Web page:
...in with the new.

(above, work on paper by Ray Yoshida - information unavailable)

...in with the new.

A new show of collage artists at Fleisher-Ollman Gallery, 1616 Walnut Street, Rock Paper Scissors: American Collage Now, seems to investigate the age-old questions of chaos and order. Some possible answers are explored, through both lovingly “conventional” and bracingly unconventional means. The show includes some of the usual suspects, as well as contemporary Fleisher-Ollman fare.

Left to its own devices, the enormous amount of flotsam and jetsam that floats through our lives and accumulates over the years can become oppressive. We feel this after a few weeks of not sorting mail on the kitchen table. The piles can seem psychologically troubling – yet instinctively there are scraps of paper, curious ephemera and plastic gewgaws which catch our fancy, and for various reasons, hang on to us.

For centuries artists have found this stream of peripheral scraps to be fertile material for the imagination; an imagination that re-appropriates, reworks and redefines, creating new language from old words. Collage cashes in on this fascination, using a poetic assembly to entrance and beguile us, to hold our attention. It appeals to the miniaturist in all of us.

This show features an assemblage by one well-known practitioner of the aesthetic, Joseph Cornell. This particular box construction his usual charm, vague nostalgia and often-inscrutable, yet almost accidental profundity of object relationships. Gold rings wait quietly for the call to ascend moonward along the white length of the box – there is a light, airy expectation to this environment. And this is often the curious, naive strength of Cornell’s work: the feeling that a narrative is unfinished; that the action is just suspended, until we turn away, and all the tiny objects – balls, feathers, paper fans – will whirl back into the continuation of their story. The box has much to do with this of course. It’s a frame, window, diorama – a peephole into another world – an encapsulated world with material parameters.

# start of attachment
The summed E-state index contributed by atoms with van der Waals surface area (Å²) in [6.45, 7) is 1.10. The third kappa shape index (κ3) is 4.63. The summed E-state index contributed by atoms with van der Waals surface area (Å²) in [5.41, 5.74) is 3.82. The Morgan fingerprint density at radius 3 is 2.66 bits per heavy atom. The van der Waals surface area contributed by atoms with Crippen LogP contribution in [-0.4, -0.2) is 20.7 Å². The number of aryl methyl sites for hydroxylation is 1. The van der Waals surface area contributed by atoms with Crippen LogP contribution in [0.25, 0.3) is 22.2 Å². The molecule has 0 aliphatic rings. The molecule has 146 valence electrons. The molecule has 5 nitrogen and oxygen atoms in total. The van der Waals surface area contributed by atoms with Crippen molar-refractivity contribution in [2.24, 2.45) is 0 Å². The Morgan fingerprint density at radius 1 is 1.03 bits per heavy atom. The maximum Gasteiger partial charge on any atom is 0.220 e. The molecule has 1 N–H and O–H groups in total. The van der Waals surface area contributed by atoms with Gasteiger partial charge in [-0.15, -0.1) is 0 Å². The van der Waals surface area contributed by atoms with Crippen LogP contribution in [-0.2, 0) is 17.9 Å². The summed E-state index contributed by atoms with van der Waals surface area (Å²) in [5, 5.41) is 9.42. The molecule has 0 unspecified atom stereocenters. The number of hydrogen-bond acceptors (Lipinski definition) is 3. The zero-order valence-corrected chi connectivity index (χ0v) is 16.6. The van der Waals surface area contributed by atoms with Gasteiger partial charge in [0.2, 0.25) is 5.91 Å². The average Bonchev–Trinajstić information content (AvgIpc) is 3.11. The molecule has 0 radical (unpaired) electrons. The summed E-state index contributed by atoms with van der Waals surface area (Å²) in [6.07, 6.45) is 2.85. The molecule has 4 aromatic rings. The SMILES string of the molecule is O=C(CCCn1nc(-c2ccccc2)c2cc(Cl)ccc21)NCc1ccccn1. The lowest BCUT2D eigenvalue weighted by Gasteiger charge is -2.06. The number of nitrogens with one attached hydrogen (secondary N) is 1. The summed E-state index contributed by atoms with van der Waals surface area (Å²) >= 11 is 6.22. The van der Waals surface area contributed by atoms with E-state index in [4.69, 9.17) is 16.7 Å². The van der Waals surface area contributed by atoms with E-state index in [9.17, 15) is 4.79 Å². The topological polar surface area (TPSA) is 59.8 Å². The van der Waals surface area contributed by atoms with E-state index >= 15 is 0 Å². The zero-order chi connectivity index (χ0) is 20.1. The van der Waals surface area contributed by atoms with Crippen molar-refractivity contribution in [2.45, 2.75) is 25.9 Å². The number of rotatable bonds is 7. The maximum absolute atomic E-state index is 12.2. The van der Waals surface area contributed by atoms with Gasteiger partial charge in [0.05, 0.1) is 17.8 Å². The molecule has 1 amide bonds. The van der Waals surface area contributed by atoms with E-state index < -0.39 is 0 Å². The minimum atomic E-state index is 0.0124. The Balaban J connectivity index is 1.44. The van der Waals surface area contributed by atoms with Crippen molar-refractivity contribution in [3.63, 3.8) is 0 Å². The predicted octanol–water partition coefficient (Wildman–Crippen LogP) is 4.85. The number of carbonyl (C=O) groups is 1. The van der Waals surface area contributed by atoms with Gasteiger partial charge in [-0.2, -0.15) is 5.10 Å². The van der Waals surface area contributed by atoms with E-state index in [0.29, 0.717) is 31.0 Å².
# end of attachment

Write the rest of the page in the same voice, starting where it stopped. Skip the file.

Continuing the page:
Furthermore, this helps explain the strength in general of collage – the tautness of choice over randomness, the power of delineation over scattering, the freedom of limits: the easing of order out of chaos. Or at least reordered chaos. In an interview recently, actor Matt Dillon expressed this idea rather nicely when he talked about actors who like working with strict directors because “ they want to feel safe so they can take chances.” With the contemporary concept of freedom, this smacks initially of paradox. Not so. Without parameters, freedom becomes a meaningless concept; without edges, art becomes simplistic simulacrum.

An artist, who has made much of the Max Ernst style of collage – yet in a more tongue-in-cheek, less macabre way, is Felipe Jesus Consalvos. There are similar tactics to Cornell here – a framing, and a story-like feel. Yet in these exists a political undertone. Victorian lovelies cavort and promenade with George-Washington headed figures and Napoleon-torsoed creatures. It seems Tim Burton and Thomas Nast have birthed a bastard child, a Hannah Hoch collage absurdist that writes weird plays-on-paper. Cheekily seeming much like government, we can see things are happening, but we’re not sure what’s going on. Pasted-on phrases attempt to help us, but they seem more red herring than slogan. Felipe Jesus Consalvos has created a physically reordered world that’s become psychologically chaotic. Order is riding the edge of entropy.

Ray Yoshida, on the other hand, manages to wring both an order and a fresh breath out of collage’s sometimes-dingy reputation. His beautiful assemblages of cut-and-paste sections of comic-pages manage to feel at the same time like a box of delicately iced chocolates; a delightful space-age cuneiform; and a page from Buck Rogers’ guide to architectural elements. In addition, Yoshida adds little expressive speech balloons here and there, imparting a murmur of narrative – a color TV on low volume in the next room. Gallery owner John Ollman informed me that Yoshida is ill, and will most likely not be creating more work. This is sad, but any oeuvre that has major work as is in this exhibition, is a collection both well conceived and subtle. This type of collage is so unlike “traditional” collage that one almost hesitates in calling it such. But there is still the reordering – albeit on a more serene and severe structural level – and a definite sense of the old becoming new, the leftovers raised to silver platter status. This is a collage of sublimity.

There is so much more worth saying about the rest of the work in this delightful show, but hopefully this will suffice to whet your appetite for what is one of the more rich – and fun – exhibits I’ve seen for a while.


roberta  – (Friday, 21 April, 2006)  

great post, Tim! and I'm so sorry to hear about Ray Yoshida being ill. Thanks for sharing that. I'm going to post a link to this at artblog. I think our readers would be interested.

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